Dele Seteolu pays tribute to Abubakar Momoh, an activist academic

At a time when many are positioning themselves for 2023, I would particularly like to thank the Resource Center for Human Rights and Civic Education (CHRICED) for having deemed it appropriate and timely to convene this event in order to remember and celebrate an academic-activist, Abubakar Momoh, professor of political theory. Humans, by their very nature, are forgetful. Thus, the Center is to be commended for having deemed it good and important to remember a specialist in organic agriculture; especially in a country where the morally bankrupt light-hearted and intellectuals are widely revered. Given that I was a colleague, friend and comrade of Abou who witnessed some of his activities as an enigmatic activist, needless to say, I am delighted to be invited to deliver this talk.

My presentation is divided into four main parts. It begins with an introduction that will lead to a short speech on Momoh and her interaction with what I call “the African and Africanist intellectual universe”. This second section will be followed by a third which will highlight Momoh’s postulates on democracy, democratization, de-democratization and 2023. My presentation ends with why it is important to remember our heroes and heroines “from below”. – like Momoh – in our contemporary interrogation of the socio-economic and political challenges facing Nigeria and indeed Africa.

The late Professor Abubakar Momoh had an insatiable thirst for knowledge and rigorous analysis; it was polemical, didactic, intellectually deep and posed alternative constructions to existing orthodoxies. His writings were articulated within the Marxist analytical framework for interrogating social, political and development issues at the local and global level. Momoh, though opting for Marxian theory and the political economy approach, was scholarly in competing bourgeois theories. He deconstructed the social struggles that underlie state policies and political actions through the materialistic interpretation of social reality without falling back into economic determinism.

The late political science professor was concerned about the contradictions of Nigeria’s political economy amid the socio-economic conditions of working people, the urban poor and rural peasants. He criticized economic policies and political actions that have pauperized, alienated and impoverished the mass of the Nigerian people. Comrade Momoh was a strong critic of market reforms in transitional societies, including Nigeria. He has published several books on market reforms, development trajectories, the impact of state economic policies on weak social classes, the fallacy of development based on abstraction without the required human development, and political philosophy. of development.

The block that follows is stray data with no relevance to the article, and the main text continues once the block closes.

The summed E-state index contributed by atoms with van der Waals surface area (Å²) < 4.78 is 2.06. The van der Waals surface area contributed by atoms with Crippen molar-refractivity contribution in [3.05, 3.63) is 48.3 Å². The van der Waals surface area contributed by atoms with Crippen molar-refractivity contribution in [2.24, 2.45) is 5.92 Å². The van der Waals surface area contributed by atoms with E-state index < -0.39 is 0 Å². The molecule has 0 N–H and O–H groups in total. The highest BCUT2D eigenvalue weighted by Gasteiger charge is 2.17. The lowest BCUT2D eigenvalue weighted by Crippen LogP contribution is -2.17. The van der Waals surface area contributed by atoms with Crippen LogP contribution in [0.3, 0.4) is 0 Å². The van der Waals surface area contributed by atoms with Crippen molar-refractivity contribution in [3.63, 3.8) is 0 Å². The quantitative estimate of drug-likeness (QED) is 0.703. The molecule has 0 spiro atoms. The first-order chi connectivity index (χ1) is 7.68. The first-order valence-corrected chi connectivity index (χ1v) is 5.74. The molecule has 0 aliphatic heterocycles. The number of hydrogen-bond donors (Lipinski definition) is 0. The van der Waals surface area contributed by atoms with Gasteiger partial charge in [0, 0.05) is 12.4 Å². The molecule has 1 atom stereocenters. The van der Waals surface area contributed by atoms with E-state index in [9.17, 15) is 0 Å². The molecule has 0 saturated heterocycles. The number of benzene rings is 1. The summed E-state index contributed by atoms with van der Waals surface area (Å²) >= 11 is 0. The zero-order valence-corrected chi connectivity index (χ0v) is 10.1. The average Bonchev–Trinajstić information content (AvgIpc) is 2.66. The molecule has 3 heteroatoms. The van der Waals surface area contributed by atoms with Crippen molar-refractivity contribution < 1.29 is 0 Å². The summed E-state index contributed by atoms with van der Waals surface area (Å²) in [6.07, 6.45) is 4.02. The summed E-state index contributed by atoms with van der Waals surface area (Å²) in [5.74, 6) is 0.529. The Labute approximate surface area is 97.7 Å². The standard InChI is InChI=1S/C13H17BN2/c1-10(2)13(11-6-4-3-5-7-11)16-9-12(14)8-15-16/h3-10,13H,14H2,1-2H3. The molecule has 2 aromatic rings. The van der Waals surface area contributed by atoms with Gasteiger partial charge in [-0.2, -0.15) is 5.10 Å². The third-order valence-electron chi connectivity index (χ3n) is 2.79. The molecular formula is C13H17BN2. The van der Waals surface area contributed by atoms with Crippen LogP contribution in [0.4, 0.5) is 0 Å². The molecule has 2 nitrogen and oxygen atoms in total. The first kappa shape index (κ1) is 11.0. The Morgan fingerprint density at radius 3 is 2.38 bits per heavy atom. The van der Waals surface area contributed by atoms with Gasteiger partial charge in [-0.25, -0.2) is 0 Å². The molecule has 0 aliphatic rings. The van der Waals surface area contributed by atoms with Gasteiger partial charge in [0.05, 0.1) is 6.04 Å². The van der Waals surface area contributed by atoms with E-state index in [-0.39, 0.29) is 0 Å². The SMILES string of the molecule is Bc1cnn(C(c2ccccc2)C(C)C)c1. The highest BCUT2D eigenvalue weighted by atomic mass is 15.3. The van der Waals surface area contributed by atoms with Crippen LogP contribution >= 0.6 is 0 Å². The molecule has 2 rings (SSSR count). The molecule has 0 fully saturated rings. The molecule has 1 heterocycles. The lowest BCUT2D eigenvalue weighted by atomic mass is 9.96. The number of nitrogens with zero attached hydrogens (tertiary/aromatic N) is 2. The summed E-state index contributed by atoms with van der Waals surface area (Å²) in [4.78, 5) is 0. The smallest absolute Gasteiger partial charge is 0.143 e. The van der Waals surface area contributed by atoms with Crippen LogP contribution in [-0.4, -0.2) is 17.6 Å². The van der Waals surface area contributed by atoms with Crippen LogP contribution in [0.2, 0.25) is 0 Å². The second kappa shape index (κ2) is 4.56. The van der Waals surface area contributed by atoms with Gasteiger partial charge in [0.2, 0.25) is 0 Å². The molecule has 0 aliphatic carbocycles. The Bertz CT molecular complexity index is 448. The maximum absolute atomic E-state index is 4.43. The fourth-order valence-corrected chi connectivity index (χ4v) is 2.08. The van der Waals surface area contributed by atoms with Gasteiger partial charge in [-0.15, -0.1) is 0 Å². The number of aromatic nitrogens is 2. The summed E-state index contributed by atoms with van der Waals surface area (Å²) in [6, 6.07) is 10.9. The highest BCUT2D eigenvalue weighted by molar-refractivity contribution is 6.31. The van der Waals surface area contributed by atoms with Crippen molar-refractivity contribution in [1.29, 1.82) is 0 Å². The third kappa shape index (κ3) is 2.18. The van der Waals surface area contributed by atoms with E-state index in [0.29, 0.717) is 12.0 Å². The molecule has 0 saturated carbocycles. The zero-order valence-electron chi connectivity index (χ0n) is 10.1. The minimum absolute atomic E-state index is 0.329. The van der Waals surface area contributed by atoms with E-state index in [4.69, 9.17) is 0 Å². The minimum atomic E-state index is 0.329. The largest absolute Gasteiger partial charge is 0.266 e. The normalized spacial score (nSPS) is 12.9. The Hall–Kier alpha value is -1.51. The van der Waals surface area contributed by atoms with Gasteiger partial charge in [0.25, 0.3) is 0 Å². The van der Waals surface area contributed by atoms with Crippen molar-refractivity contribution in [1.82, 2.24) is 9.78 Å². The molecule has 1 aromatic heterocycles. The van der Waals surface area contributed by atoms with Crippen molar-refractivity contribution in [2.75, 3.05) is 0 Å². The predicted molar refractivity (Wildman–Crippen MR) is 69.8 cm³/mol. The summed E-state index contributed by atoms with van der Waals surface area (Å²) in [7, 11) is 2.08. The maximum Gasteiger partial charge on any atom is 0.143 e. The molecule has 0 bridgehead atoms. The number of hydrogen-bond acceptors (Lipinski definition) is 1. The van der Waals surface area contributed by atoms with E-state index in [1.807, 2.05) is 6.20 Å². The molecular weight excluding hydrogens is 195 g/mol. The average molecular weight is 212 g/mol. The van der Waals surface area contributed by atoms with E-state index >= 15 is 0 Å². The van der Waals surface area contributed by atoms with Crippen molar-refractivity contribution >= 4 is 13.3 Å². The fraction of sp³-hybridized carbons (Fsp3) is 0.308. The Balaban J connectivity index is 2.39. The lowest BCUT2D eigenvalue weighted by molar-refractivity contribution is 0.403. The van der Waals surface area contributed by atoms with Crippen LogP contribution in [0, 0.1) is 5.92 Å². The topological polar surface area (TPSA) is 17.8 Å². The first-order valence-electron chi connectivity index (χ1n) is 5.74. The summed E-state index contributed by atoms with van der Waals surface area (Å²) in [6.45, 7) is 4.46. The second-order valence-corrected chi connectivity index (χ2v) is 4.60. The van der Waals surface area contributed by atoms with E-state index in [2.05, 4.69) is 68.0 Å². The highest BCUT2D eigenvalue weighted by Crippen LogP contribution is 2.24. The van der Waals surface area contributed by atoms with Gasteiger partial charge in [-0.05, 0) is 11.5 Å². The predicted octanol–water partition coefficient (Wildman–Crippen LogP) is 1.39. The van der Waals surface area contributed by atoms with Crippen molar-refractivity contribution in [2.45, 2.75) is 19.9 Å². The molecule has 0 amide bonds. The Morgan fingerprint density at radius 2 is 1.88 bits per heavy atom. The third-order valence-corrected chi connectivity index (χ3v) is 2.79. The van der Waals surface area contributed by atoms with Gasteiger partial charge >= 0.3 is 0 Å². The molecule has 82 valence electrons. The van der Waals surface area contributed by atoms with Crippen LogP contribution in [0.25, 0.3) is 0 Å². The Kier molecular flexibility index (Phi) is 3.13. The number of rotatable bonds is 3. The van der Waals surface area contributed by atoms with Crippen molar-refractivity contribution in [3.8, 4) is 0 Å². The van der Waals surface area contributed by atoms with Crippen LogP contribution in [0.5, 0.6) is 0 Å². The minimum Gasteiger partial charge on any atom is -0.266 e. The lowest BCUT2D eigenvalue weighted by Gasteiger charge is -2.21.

Abu’s activist role at the University of Lagos was remarkable, even profound. He participated in the programs of the Thomas Sankara Movement, Youth Solidarity on South Africa (YOUSSA), and other centrist and left-wing organizations on campus. He became a visible and regular speaker at public events on many campuses, especially the main campus of the University of Lagos in the 1980s. Momoh was passionate about his beliefs, ideas, and worldview; he was a consummate orator who had the gift of oratory and eloquence. Campuses in Nigeria were particularly exciting in the 1970s-80s. This coincided with Cold War politics amid the preponderance of regular debates on national and international affairs. Coincidentally, these citadels were populated, at that time, by some of the most intellectual and didactic scholars across ideological trends like Patrick Wilmot, Late Eskor Toyo, Late Bade Onimode, Late Claude Ake, Late Ojetunji Aboyade, Late Bala Usman, Toye Olorode, Dipo Fasina, Tekina Tamuno, Late Akinjogbin, Alaba Ogunsanwo, Bolaji Akinyemi, Omo Omoruyi, the late Peter Ekeh and Africanist scholars Gavin Williams, Bjorn Beckman, Billy Dudley et al. Campuses “bubbled” with lively dialogue and debate on topical issues, which angered and distrusted military dictators. It should be noted that Abu figured prominently in these trajectories of post-colonial Nigeria as a student and later as a university professor.